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Randomized Controlled Trial
. 2015 Jan 14;5(1):e006474.
doi: 10.1136/bmjopen-2014-006474.

Can Probiotic Yogurt Prevent Diarrhoea in Children on Antibiotics? A Double-Blind, Randomised, Placebo-Controlled Study

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Free PMC article
Randomized Controlled Trial

Can Probiotic Yogurt Prevent Diarrhoea in Children on Antibiotics? A Double-Blind, Randomised, Placebo-Controlled Study

Michael J Fox et al. BMJ Open. .
Free PMC article

Abstract

Objective: To estimate the efficacy of a probiotic yogurt compared to a pasteurised yogurt for the prevention of antibiotic-associated diarrhoea in children.

Design and setting: This was a multisite, randomised, double-blind, placebo-controlled clinical trial conducted between September 2009 and 2012. The study was conducted through general practices and pharmacies in Launceston, Tasmania, Australia.

Participants and interventions: Children (aged 1-12 years) prescribed antibiotics, were randomised to receive 200 g/day of either yogurt (probiotic) containing Lactobacillus rhamnosus GG (LGG), Bifidobacterium lactis (Bb-12) and Lactobacillus acidophilus (La-5) or a pasteurised yogurt (placebo) for the same duration as their antibiotic treatment.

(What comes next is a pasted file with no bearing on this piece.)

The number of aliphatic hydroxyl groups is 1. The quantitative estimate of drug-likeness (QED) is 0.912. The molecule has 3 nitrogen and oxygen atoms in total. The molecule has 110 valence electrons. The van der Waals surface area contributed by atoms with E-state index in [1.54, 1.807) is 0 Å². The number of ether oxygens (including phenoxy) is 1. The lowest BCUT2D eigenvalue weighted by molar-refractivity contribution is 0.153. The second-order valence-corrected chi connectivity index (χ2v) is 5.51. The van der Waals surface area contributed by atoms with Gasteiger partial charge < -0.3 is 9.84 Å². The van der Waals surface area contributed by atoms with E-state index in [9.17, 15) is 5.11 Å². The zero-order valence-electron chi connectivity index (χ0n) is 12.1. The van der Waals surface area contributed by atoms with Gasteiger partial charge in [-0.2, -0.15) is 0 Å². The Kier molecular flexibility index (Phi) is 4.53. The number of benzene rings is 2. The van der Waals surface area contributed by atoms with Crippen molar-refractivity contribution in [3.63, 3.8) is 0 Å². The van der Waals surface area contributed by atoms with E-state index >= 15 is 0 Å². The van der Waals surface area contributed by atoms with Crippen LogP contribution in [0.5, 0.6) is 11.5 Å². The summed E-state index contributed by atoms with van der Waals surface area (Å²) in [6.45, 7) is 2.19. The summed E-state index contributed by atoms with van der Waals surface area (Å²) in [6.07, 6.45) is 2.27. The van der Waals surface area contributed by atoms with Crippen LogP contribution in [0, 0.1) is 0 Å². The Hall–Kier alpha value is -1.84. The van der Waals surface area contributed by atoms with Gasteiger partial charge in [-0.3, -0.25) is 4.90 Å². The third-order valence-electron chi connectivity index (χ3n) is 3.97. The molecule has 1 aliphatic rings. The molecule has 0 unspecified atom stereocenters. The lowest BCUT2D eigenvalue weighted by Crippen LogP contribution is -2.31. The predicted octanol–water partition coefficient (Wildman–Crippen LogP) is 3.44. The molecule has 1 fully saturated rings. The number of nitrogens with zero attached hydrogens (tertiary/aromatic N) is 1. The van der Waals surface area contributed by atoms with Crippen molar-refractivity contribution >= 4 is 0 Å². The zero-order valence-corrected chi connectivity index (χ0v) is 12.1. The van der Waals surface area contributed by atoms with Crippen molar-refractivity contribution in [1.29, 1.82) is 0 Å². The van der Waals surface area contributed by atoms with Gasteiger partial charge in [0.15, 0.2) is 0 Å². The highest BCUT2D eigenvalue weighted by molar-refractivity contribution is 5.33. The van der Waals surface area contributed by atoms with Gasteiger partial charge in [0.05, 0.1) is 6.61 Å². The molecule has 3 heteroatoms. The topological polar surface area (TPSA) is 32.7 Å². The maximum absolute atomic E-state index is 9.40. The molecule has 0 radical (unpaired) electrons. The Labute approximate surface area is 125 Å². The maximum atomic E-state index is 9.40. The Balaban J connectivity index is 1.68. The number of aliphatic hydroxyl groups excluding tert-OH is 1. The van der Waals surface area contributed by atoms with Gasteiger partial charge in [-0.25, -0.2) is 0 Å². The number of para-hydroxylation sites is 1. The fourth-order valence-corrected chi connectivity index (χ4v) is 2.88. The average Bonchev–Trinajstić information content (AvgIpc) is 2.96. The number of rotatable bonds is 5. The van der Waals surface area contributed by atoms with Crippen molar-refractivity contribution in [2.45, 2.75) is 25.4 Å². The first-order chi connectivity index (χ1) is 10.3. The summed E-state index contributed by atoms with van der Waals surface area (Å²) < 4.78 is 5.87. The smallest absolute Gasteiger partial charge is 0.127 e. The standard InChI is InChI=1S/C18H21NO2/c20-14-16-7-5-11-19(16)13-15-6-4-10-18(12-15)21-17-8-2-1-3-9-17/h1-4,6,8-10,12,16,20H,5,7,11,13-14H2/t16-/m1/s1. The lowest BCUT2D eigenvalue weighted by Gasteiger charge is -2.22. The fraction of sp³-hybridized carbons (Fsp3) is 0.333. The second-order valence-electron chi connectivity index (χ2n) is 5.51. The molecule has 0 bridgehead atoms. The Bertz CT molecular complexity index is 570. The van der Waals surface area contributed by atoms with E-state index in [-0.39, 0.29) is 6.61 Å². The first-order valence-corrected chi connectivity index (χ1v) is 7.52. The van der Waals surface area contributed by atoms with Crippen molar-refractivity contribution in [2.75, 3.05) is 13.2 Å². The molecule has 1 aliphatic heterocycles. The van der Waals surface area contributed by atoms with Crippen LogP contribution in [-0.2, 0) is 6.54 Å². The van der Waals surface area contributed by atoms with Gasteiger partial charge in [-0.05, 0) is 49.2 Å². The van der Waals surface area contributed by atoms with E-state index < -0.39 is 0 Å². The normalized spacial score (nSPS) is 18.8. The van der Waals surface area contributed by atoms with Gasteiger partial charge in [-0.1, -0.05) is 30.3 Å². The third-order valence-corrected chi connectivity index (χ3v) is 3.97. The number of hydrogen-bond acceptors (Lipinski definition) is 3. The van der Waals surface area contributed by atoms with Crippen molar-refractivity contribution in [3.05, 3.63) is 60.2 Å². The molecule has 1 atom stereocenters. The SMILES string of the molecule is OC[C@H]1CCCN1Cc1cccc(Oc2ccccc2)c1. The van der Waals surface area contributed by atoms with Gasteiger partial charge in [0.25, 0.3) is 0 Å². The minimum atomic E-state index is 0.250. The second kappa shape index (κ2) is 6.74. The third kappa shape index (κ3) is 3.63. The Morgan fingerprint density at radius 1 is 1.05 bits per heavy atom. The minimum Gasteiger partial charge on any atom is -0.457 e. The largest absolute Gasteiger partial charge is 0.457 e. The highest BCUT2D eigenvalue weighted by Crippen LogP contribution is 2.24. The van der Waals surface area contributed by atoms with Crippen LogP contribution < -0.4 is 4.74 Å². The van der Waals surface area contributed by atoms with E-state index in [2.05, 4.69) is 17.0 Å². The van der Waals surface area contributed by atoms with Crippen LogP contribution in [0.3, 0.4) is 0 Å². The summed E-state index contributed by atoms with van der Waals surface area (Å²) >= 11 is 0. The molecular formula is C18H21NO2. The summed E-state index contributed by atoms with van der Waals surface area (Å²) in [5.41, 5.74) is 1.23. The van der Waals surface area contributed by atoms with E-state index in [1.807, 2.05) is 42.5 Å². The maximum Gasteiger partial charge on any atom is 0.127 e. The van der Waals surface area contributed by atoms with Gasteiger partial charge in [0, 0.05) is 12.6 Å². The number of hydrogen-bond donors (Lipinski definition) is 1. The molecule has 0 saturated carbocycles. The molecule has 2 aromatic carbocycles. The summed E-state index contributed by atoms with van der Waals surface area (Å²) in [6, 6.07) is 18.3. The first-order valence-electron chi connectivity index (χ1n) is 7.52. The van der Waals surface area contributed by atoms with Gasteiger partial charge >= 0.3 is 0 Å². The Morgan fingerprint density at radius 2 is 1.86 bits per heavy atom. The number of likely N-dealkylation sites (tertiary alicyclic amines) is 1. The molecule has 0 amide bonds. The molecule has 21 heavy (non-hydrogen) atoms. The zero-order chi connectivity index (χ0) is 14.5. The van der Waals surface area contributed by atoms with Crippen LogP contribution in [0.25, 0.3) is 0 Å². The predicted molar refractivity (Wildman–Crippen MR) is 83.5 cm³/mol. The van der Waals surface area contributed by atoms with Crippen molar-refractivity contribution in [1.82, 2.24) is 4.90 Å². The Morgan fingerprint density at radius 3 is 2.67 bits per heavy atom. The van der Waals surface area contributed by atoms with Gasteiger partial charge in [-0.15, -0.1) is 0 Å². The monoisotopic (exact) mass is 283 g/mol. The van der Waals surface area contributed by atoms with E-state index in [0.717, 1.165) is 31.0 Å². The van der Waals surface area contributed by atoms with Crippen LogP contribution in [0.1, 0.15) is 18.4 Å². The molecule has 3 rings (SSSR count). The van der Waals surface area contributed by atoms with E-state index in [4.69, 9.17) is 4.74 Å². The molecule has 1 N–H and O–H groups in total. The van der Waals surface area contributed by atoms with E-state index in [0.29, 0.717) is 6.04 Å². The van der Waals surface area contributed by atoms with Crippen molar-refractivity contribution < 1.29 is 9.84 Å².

Outcomes: Stool frequency and consistency were recorded for the duration of treatment plus 1 week. Primary outcome was stool frequency and consistency, classified at different levels of diarrhoea severity. Due to the small number of cases of diarrhoea, comparisons between groups were made using Fisher's exact analysis.

Results: 72 children commenced and 70 children (36 placebo and 34 probiotic) completed the trial. There were no incidents of severe diarrhoea (stool consistency ≥6, ≥3 stools/day for ≥2 consecutive days) in the probiotic group and six in the placebo group (Fisher's exact p=0.025). There was also only one episode of minor diarrhoea (stool consistency ≥5, ≥2 stools/day for ≥2 days in the probiotic group compared to 21 in the placebo group (Fisher's exact p<0.001). The probiotic group reported fewer adverse events (1 had abdominal pain, 1 vomited and 1 had headache) than the placebo group (6 had abdominal pain, 4 had loss of appetite and 1 had nausea).

Conclusions: A yogurt combination of LGG, La-5 and Bb-12 is an effective method for reducing the incidence of antibiotic-associated diarrhoea in children.

Trial registration number: Australian New Zealand Clinical Trials Registry ACTRN12609000281291.

Keywords: NUTRITION & DIETETICS.

Figures

Figure 1
Figure 1
Proportion of children at risk for the first occurrence of (A) stool consistency score of ≥6; and (B) stool frequency of ≥3 stools a day. Stool consistency of 6 corresponds to fluffy pieces with ragged edges of loose mushy stool based on the Bristol Stool Scale. The solid line represents the placebo group and the dashed line represents the probiotic group.

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